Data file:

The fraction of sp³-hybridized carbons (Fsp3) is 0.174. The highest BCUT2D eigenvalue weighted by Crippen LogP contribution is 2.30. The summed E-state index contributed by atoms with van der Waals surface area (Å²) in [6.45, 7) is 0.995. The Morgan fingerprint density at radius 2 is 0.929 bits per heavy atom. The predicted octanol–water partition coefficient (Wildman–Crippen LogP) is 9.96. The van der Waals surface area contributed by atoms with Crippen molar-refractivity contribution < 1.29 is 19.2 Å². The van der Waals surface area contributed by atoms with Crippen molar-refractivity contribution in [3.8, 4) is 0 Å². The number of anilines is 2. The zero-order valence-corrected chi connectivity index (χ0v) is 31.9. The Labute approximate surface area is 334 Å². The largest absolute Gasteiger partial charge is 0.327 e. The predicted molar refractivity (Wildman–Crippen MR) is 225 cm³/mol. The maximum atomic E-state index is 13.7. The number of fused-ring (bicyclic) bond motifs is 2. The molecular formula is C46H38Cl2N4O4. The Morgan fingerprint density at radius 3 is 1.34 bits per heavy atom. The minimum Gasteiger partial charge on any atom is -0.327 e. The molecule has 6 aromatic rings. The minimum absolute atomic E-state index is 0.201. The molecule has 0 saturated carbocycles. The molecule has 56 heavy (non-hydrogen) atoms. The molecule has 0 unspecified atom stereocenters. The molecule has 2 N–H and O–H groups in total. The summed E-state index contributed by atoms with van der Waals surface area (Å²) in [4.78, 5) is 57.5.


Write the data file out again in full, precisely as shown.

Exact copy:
The fraction of sp³-hybridized carbons (Fsp3) is 0.174. The highest BCUT2D eigenvalue weighted by Crippen LogP contribution is 2.30. The summed E-state index contributed by atoms with van der Waals surface area (Å²) in [6.45, 7) is 0.995. The Morgan fingerprint density at radius 2 is 0.929 bits per heavy atom. The predicted octanol–water partition coefficient (Wildman–Crippen LogP) is 9.96. The van der Waals surface area contributed by atoms with Crippen molar-refractivity contribution < 1.29 is 19.2 Å². The van der Waals surface area contributed by atoms with Crippen molar-refractivity contribution in [3.8, 4) is 0 Å². The number of anilines is 2. The zero-order valence-corrected chi connectivity index (χ0v) is 31.9. The Labute approximate surface area is 334 Å². The largest absolute Gasteiger partial charge is 0.327 e. The predicted molar refractivity (Wildman–Crippen MR) is 225 cm³/mol. The maximum atomic E-state index is 13.7. The number of fused-ring (bicyclic) bond motifs is 2. The molecular formula is C46H38Cl2N4O4. The Morgan fingerprint density at radius 3 is 1.34 bits per heavy atom. The minimum Gasteiger partial charge on any atom is -0.327 e. The molecule has 6 aromatic rings. The minimum absolute atomic E-state index is 0.201. The molecule has 0 saturated carbocycles. The molecule has 56 heavy (non-hydrogen) atoms. The molecule has 0 unspecified atom stereocenters. The molecule has 2 N–H and O–H groups in total. The summed E-state index contributed by atoms with van der Waals surface area (Å²) in [4.78, 5) is 57.5.